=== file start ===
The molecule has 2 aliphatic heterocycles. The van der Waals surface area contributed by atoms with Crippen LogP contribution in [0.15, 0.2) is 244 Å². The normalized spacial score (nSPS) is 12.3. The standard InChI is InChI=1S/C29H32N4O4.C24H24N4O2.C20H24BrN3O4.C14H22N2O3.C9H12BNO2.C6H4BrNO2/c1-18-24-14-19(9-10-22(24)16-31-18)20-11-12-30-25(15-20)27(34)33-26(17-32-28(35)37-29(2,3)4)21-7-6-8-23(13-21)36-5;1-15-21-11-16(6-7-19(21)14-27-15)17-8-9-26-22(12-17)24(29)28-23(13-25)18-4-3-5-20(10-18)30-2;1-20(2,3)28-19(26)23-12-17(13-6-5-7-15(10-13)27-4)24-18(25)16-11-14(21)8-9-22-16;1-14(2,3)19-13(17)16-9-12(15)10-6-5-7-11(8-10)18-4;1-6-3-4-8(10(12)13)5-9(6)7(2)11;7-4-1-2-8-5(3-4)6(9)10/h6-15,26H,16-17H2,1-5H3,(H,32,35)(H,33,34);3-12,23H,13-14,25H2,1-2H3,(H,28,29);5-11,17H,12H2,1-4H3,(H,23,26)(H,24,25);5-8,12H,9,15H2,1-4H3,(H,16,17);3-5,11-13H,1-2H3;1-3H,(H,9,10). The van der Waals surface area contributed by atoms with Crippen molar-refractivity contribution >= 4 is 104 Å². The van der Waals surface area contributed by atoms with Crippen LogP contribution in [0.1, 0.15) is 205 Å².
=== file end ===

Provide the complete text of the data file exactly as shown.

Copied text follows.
The molecule has 2 aliphatic heterocycles. The van der Waals surface area contributed by atoms with Crippen LogP contribution in [0.15, 0.2) is 244 Å². The normalized spacial score (nSPS) is 12.3. The standard InChI is InChI=1S/C29H32N4O4.C24H24N4O2.C20H24BrN3O4.C14H22N2O3.C9H12BNO2.C6H4BrNO2/c1-18-24-14-19(9-10-22(24)16-31-18)20-11-12-30-25(15-20)27(34)33-26(17-32-28(35)37-29(2,3)4)21-7-6-8-23(13-21)36-5;1-15-21-11-16(6-7-19(21)14-27-15)17-8-9-26-22(12-17)24(29)28-23(13-25)18-4-3-5-20(10-18)30-2;1-20(2,3)28-19(26)23-12-17(13-6-5-7-15(10-13)27-4)24-18(25)16-11-14(21)8-9-22-16;1-14(2,3)19-13(17)16-9-12(15)10-6-5-7-11(8-10)18-4;1-6-3-4-8(10(12)13)5-9(6)7(2)11;7-4-1-2-8-5(3-4)6(9)10/h6-15,26H,16-17H2,1-5H3,(H,32,35)(H,33,34);3-12,23H,13-14,25H2,1-2H3,(H,28,29);5-11,17H,12H2,1-4H3,(H,23,26)(H,24,25);5-8,12H,9,15H2,1-4H3,(H,16,17);3-5,11-13H,1-2H3;1-3H,(H,9,10). The van der Waals surface area contributed by atoms with Crippen molar-refractivity contribution >= 4 is 104 Å². The van der Waals surface area contributed by atoms with Crippen LogP contribution in [0.1, 0.15) is 205 Å².